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Open AccessArticle

Circulating Tumor Cells as a Marker of Disseminated Disease in Patients with Newly Diagnosed High-Risk Prostate Cancer

1
Department of Urology, Poznan University of Medical Sciences, 61-285 Poznan, Poland
2
Department of Histology and Embryology, Poznan University of Medical Sciences, 60-781 Poznan, Poland
3
Laboratory of Rare Human Circulating Cells, University Medical Center, 34093 Montpellier CEDEX 5, France
4
Department of Electroradiology, Poznan University of Medical Sciences, 61-868 Poznan, Poland
5
Department of Tumor Biology, University Medical Centre Hamburg-Eppendorf, 20246 Hamburg, Germany
6
Division of Histology and Embryology, Department of Human Morphology and Embryology, Wroclaw Medical University, 50-368 Wroclaw, Poland
7
Division of Anatomy and Histology, University of ZielonaGóra, 65-046 ZielonaGóra, Poland
*
Author to whom correspondence should be addressed.
These authors contributed equally to this work.
Cancers 2020, 12(1), 160; https://doi.org/10.3390/cancers12010160
Received: 17 December 2019 / Revised: 3 January 2020 / Accepted: 7 January 2020 / Published: 9 January 2020
(This article belongs to the Special Issue Circulating Tumor Cells' Heterogeneity and Precision Oncology)
The aim of this study was to investigate whether the enumeration of circulating tumor cells (CTCs) in blood can differentiate between true localized and metastatic prostate cancer. A cross-sectional study of 104 prostate cancer patients with newly diagnosed high-risk prostate cancer was conducted. In total, 19 patients presented metastatic disease and 85 were diagnosed with localized disease. Analyses included intergroup comparison of CTC counts, determined using the CellSearch® system, EPISPOT assay and GILUPI CellCollector®, and ROC analysis verifying the accuracy of CTC count as a maker of disseminated prostate cancer. The vast majority (94.7%) of patients with advanced-stage cancer tested positively for CTCs in at least one of the assays. However, significantly higher CTC counts were determined with the CellSearch® system compared to EPISPOT assay and GILUPI CellCollector®. Identification of ≥4 CTCs with the CellSearch® system was the most accurate predictor of metastatic disease (sensitivity 0.500; specificity 0.900; AUC (95% CI) 0.760 (0.613–0.908). Furthermore, we tried to create a model to enhance the specificity and sensitivity of metastatic prediction with CTC counts by incorporating patient’s clinical data, including PSA serum levels, Gleason score and clinical stage. The composite biomarker panel achieved the following performance: sensitivity, 0.611; specificity, 0.971; AUC (95% CI), 0.901 (0.810–0.993). Thus, although the sensitivity of CTC detection needs to be further increased, our findings suggest that high CTC counts might contribute to the identification of high-risk prostate cancer patients with occult metastases at the time of diagnosis. View Full-Text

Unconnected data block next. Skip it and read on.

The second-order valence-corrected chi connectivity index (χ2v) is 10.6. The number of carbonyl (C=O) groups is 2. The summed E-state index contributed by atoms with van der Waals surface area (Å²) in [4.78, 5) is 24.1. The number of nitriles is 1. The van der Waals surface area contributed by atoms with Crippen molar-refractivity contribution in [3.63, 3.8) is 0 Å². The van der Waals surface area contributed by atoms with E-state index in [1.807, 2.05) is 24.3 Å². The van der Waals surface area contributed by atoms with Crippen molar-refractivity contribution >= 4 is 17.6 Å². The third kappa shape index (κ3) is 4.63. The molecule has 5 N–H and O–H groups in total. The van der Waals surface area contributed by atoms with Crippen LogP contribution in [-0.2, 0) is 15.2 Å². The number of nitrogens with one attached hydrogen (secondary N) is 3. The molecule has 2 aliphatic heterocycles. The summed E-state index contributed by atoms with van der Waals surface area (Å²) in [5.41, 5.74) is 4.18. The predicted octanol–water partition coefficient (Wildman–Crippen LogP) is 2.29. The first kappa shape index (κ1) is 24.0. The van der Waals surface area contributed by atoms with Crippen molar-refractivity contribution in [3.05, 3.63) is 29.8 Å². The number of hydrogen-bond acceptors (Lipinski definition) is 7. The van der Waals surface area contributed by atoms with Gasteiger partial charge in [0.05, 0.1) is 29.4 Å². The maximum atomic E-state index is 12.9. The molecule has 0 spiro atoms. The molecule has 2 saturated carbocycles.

Keywords: circulating tumor cells (CTCs); metastases; prostate cancer; radiotherapy; early detection circulating tumor cells (CTCs); metastases; prostate cancer; radiotherapy; early detection
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Cieślikowski, W.A.; Budna-Tukan, J.; Świerczewska, M.; Ida, A.; Hrab, M.; Jankowiak, A.; Mazel, M.; Nowicki, M.; Milecki, P.; Pantel, K.; Alix-Panabières, C.; Zabel, M.; Antczak, A. Circulating Tumor Cells as a Marker of Disseminated Disease in Patients with Newly Diagnosed High-Risk Prostate Cancer. Cancers 2020, 12, 160.

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